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Russia's OGP Concerns Show That Transparency Matters

BY David Eaves | Wednesday, May 22 2013

Last week, Russian officials announced they have withdrawn their letter of intent to join the Open Government Partnership. This has led a number of commentators to conclude that Russia will not join the organization of 57 countries that seeks to find legal and technological ways to improve citizen engagement and transparency, fight corruption and improve services.

Today, however, the situation is less clear. The Moscow Times has a statement to the Russian paper Kommersant from a presidential spokesman, saying, "We are not talking about winding up plans to join, but corrections in timing and the scale of participation are possible."

So Russia may still be in. Just not soon. And maybe never. Confused? You're not alone.

I actually find it fascinating that the Kremlin acts like "openness" and transparency matter. It speaks volumes about the power those terms have acquired. As I have previously argued, in a world where everyone claims to be democratic, openness and transparency are becoming more nuanced ways to assess the legitimacy of such a claim. So at least paying lip service to them may now be an additional hoop to jump through in addition to have a ballot box appear every 4-5 years.

There is, in Russia's case added complexity. One possibility is that the battle of openness is a proxy battle about corruption and credibility taking place between Prime Minister Dmitry Medvedev and Vladimir Putin's Kremlin. It is no secret that Medvedev has been keen on the open government agenda. Indeed, I always sensed that "open government" provided a discourse to talk about corruption in Russia without having to say the word corruption - which, for the political class, has real benefits. But it was equally clear that Putin, while concerned about corruption insofar as it damages him politically, was always less interested.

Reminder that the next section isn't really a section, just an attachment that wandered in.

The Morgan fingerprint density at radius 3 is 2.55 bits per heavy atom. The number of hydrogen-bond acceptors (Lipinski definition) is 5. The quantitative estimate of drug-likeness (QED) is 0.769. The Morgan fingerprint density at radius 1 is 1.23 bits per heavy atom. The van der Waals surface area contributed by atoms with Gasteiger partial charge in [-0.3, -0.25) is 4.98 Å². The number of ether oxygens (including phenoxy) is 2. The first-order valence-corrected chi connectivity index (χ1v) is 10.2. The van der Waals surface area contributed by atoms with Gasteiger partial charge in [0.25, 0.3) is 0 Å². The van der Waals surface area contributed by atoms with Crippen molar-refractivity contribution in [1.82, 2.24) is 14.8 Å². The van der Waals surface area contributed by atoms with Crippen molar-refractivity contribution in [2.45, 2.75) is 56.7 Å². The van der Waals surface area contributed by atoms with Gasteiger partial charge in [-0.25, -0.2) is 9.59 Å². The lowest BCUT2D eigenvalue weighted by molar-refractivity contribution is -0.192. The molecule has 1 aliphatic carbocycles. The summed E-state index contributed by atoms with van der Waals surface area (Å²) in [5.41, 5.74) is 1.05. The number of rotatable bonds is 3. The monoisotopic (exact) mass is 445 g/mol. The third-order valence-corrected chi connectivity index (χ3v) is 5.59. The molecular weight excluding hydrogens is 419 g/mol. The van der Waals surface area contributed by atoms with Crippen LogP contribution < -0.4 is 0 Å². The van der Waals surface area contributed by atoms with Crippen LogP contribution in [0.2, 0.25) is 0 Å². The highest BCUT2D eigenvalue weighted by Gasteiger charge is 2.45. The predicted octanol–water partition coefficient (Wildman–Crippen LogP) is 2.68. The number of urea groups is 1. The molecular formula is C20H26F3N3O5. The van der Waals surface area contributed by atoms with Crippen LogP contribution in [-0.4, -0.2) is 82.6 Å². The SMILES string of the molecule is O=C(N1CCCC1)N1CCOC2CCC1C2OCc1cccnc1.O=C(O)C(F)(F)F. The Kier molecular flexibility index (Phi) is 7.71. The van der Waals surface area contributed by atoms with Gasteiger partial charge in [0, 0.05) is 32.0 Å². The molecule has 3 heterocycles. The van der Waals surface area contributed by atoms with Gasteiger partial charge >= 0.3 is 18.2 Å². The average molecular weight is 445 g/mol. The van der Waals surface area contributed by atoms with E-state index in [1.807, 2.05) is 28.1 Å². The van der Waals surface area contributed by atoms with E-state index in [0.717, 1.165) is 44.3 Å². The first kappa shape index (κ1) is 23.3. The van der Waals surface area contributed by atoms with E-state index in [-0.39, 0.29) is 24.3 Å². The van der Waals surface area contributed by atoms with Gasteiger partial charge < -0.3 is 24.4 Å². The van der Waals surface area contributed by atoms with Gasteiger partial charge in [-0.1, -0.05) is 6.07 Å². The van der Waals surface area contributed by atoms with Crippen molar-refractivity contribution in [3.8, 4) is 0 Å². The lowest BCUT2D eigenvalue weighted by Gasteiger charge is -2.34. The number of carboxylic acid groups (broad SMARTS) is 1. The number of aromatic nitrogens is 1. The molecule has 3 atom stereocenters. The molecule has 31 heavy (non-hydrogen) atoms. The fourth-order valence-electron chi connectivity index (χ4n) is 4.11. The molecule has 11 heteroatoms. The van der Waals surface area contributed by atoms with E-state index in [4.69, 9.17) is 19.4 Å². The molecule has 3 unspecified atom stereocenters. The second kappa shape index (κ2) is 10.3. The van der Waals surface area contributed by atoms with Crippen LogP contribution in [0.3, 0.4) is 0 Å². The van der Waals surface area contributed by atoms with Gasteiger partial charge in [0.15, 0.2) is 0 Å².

That said, Russia's oscillation over whether or not it will participate may be one of the most reassuring things to have happened related to the OGP. Why? Because were the OGP a giant openwashing exercise with zero consequences, I suspect any government would be happy to join. The fact that the Kremlin is cautious suggests that the OGP matters. Even if it is simply delaying to refine its commitments, it is a signal that these commitments matter.

This is in part because of the OGP's two real strengths, both of which deserve applauding: The importance it places on civil society participation, and the independent reporting mechanism — the process by which countries are evaluated on their progress against their goals. The OGP essentially empowers civil society members, giving them an international stage to be critical about their government's progress. This is purely speculative, but it may be that the Russian government was unable to find any civil society members to sign off on its commitments. The independent reporting mechanism would have only added to the Kremlin's dilemma. The notion that a group of academics and civil society members would assess performance and the government would have little control over their output was only going to cause at best discomfort on the international stage and potentially give real legitimacy to the questions raised by dissententors.

This is not to say the OGP is perfect. I'm confident that a citizen of virtually every participating government can point to a practice of their government that runs counter to the spirit of the OGP. Nor is this to say that we wouldn't want Russia to join the OGP — quite the opposite. The very fact that the OGP might empower civil society members and give them some leverage would be very, very welcome in a country not known for treating journalists or others who disagree with it very well. A brighter international spotlight on those brave enough to say and do something would be good.

Personal Democracy Media is grateful to the Omidyar Network for its generous support of techPresident's WeGov section.